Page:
Re: ShEx relation to SPIN/OWL


Although I agree with what you write in principle, there is an underlying
practical problem, which we face daily in the management of the LOV
Again, it's not a minor point that RDF uses URIs for classes and
properties. If you find a class or property URI somewhere in data (e.g.,
DBpedia) how do you figure the semantics of this URI, IOW how do you find
the document(s) you are speaking about which define it, and which ones will
you abide by, to figure in practice the closure of the description of this
Look at the result of this query  ran on current LOV
database of 450 vocabularies/ontologies. It yields all elements related to
foaf:Person in various namespaces (and so many documents). Somehow each of
those 300+ assertions is refining the semantics of foaf:Person. If you
ignore the 25 ones defined by the foaf: namespace itself, you are lefy with
more than twenty different namespaces/vocabularies/documents to explore,
and select or not to figure the closure.

Of course, looking only at the FOAF vocabulary using a HTTP GET on
foaf:Person, you will not access and even be aware of all this extra
semantics, and you can ignore it, apart of those which FOAF itself reuses.

This is an extreme case maybe, but it illustrates what the practical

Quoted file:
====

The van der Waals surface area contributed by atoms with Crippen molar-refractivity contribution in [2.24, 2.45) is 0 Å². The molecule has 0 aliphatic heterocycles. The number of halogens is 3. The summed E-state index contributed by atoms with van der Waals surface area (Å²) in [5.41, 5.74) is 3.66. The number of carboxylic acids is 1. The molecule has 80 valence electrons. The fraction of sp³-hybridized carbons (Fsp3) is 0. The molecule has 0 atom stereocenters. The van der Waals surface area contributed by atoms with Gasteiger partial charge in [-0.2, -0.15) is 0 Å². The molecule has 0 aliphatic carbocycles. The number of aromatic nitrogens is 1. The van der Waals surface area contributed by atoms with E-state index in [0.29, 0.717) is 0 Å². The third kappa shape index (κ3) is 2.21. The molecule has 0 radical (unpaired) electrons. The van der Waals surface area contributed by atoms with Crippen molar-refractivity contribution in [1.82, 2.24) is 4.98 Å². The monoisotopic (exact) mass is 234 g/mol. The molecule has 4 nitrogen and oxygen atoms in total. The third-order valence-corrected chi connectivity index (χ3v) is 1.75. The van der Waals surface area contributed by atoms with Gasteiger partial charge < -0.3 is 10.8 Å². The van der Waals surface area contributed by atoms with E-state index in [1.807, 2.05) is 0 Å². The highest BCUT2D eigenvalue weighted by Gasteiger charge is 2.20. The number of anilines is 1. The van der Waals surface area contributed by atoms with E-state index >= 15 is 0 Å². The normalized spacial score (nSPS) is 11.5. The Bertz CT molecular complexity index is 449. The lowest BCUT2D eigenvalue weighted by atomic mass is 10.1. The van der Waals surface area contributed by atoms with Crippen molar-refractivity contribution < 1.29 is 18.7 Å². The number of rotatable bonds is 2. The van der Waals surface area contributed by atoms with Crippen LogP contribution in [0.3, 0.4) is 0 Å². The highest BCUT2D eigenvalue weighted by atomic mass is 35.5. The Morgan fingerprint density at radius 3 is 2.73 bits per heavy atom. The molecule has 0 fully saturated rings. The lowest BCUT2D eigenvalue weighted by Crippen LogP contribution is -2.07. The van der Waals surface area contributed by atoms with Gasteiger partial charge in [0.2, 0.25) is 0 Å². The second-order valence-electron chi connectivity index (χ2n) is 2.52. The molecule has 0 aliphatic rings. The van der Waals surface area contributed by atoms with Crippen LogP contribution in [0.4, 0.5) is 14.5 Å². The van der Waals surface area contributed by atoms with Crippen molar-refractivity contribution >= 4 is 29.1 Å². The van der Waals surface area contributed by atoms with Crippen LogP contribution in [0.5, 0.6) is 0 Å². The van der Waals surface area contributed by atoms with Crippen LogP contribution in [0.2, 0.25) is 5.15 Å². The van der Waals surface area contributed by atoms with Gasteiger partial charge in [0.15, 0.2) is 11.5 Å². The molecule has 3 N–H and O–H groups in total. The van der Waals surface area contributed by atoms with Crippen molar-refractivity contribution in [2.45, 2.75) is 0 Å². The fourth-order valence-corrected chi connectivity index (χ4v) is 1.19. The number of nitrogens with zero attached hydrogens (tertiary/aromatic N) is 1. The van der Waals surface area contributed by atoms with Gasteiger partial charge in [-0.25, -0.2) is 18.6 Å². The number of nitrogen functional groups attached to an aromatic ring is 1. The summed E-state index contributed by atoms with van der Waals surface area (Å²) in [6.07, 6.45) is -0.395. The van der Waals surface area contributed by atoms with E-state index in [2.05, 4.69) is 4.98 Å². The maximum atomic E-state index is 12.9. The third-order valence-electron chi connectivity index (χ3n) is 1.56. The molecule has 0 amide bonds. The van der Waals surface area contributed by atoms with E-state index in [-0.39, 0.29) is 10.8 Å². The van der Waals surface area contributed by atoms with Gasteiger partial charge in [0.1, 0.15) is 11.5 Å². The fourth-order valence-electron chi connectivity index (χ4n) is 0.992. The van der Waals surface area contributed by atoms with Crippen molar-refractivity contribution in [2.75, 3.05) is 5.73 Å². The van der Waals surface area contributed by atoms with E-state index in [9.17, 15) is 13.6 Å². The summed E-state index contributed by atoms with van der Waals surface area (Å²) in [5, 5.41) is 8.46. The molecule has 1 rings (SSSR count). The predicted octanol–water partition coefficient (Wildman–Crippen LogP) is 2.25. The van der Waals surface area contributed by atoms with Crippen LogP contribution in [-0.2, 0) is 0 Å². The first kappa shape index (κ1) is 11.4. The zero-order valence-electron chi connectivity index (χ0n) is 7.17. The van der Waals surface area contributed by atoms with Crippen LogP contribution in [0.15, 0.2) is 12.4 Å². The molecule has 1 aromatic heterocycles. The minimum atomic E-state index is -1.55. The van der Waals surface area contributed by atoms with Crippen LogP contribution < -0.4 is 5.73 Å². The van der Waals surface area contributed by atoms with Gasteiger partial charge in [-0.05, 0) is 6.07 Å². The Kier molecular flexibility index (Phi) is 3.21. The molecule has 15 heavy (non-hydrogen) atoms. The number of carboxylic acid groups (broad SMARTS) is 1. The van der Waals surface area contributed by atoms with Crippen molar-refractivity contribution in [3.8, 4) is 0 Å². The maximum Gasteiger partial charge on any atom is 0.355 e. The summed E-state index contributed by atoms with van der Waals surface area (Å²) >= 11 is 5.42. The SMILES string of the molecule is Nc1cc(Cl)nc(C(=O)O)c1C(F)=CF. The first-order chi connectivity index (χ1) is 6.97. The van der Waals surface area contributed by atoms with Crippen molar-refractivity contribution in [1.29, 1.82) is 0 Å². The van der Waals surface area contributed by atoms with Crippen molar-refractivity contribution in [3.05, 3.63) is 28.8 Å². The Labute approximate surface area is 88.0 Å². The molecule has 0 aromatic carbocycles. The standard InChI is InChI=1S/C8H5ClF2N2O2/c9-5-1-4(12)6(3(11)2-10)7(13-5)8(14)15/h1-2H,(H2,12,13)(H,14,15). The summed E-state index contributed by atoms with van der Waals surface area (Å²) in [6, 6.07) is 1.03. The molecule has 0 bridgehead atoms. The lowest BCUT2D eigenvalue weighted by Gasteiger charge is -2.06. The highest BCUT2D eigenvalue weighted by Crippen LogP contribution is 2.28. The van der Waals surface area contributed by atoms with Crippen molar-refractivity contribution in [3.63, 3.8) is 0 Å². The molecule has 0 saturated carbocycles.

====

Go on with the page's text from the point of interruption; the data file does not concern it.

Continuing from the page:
problem will be, when using a URI, to first find out to which semantics you
abide by before passing it to reasoners or constraint checkers. One could
imagine something like a content negotiation on the URI where you pass in
parameters the type of description you want for this URI (give me SPIN,
OWL, Shapes ...). But given the messy way content negotiation is already
implemented after httpRange14 resolution (based also on our LOV
experience), I'm very skeptical about such a solution in practice.
Moreover, different parties will use different documents of which the
original URI owner does not control, is not aware of, let alone agrees with.

My concern is to see a door wide open to more balkanization of the Semantic
Web, each tribe abiding by its own, not necessarily public, interpretation
of shared vocabularies.

2014-07-31 22:55 GMT+02:00 Peter F. Patel-Schneider <>

> All these complaints about RDFS and OWL appear to be based on the
> conception that RDFS and OWL work with a single document containing
> everything that can ever be said about a particular vocabulary.
> However, this is a misconception.  It is certainly possible in RDFS and
> OWL to have multiple documents that speak to the same vocabulary.  This is
> done, for example, when OWL ontologies are extended.  A core document talks
> about the core vocabulary and other documents add new vocabulary and add
> new information about the core vocabulary as well.
> The exact same thing can (and should) be done with constraints.  You can
> have a document that provides the core information about a vocabulary.  You
> can have multiple documents that provide constraints on this vocabulary for
> various purposes.  When validating some information one can pick which set
> or sets of constraints to apply.
> This division can also be done with the axioms of the ontology.  There is
> no need for all the axioms of an ontology to be in the same document,
> leading to the possibility of having the RDFS portion be in one document
> and the non-RDFS portion in another document.  Other divisions are also
> possible.
> So stating that if you use RDFS and OWL you end up with a lot of baggage
> and lose on reusability is completely false.
> Peter F. Patel-Schneider

Received on Friday, 1 August 2014 10:16:23 UTC